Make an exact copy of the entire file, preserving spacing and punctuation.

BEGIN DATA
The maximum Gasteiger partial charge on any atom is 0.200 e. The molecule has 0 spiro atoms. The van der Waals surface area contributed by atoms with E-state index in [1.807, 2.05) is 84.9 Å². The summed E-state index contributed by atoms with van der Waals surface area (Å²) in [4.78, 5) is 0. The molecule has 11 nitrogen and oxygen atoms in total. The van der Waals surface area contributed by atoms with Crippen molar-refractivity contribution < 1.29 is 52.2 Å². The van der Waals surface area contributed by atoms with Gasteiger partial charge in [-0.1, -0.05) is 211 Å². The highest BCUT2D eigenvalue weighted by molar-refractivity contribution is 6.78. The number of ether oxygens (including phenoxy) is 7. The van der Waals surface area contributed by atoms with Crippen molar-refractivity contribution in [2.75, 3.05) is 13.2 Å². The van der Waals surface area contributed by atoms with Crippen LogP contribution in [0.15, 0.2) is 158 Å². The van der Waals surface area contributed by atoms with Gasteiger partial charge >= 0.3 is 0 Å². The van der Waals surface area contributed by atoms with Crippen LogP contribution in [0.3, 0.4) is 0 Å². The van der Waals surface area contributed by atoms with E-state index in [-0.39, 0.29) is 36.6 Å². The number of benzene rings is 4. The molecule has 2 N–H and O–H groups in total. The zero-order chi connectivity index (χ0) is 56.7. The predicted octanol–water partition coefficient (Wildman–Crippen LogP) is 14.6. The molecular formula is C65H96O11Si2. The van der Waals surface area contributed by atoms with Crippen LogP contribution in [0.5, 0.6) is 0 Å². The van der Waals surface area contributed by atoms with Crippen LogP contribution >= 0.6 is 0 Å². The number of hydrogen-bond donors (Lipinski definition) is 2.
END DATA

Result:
The maximum Gasteiger partial charge on any atom is 0.200 e. The molecule has 0 spiro atoms. The van der Waals surface area contributed by atoms with E-state index in [1.807, 2.05) is 84.9 Å². The summed E-state index contributed by atoms with van der Waals surface area (Å²) in [4.78, 5) is 0. The molecule has 11 nitrogen and oxygen atoms in total. The van der Waals surface area contributed by atoms with Crippen molar-refractivity contribution < 1.29 is 52.2 Å². The van der Waals surface area contributed by atoms with Gasteiger partial charge in [-0.1, -0.05) is 211 Å². The highest BCUT2D eigenvalue weighted by molar-refractivity contribution is 6.78. The number of ether oxygens (including phenoxy) is 7. The van der Waals surface area contributed by atoms with Crippen molar-refractivity contribution in [2.75, 3.05) is 13.2 Å². The van der Waals surface area contributed by atoms with Crippen LogP contribution in [0.15, 0.2) is 158 Å². The van der Waals surface area contributed by atoms with Gasteiger partial charge >= 0.3 is 0 Å². The van der Waals surface area contributed by atoms with Crippen LogP contribution in [0.3, 0.4) is 0 Å². The van der Waals surface area contributed by atoms with E-state index in [-0.39, 0.29) is 36.6 Å². The number of benzene rings is 4. The molecule has 2 N–H and O–H groups in total. The zero-order chi connectivity index (χ0) is 56.7. The predicted octanol–water partition coefficient (Wildman–Crippen LogP) is 14.6. The molecular formula is C65H96O11Si2. The van der Waals surface area contributed by atoms with Crippen LogP contribution in [0.5, 0.6) is 0 Å². The van der Waals surface area contributed by atoms with Crippen LogP contribution >= 0.6 is 0 Å². The number of hydrogen-bond donors (Lipinski definition) is 2.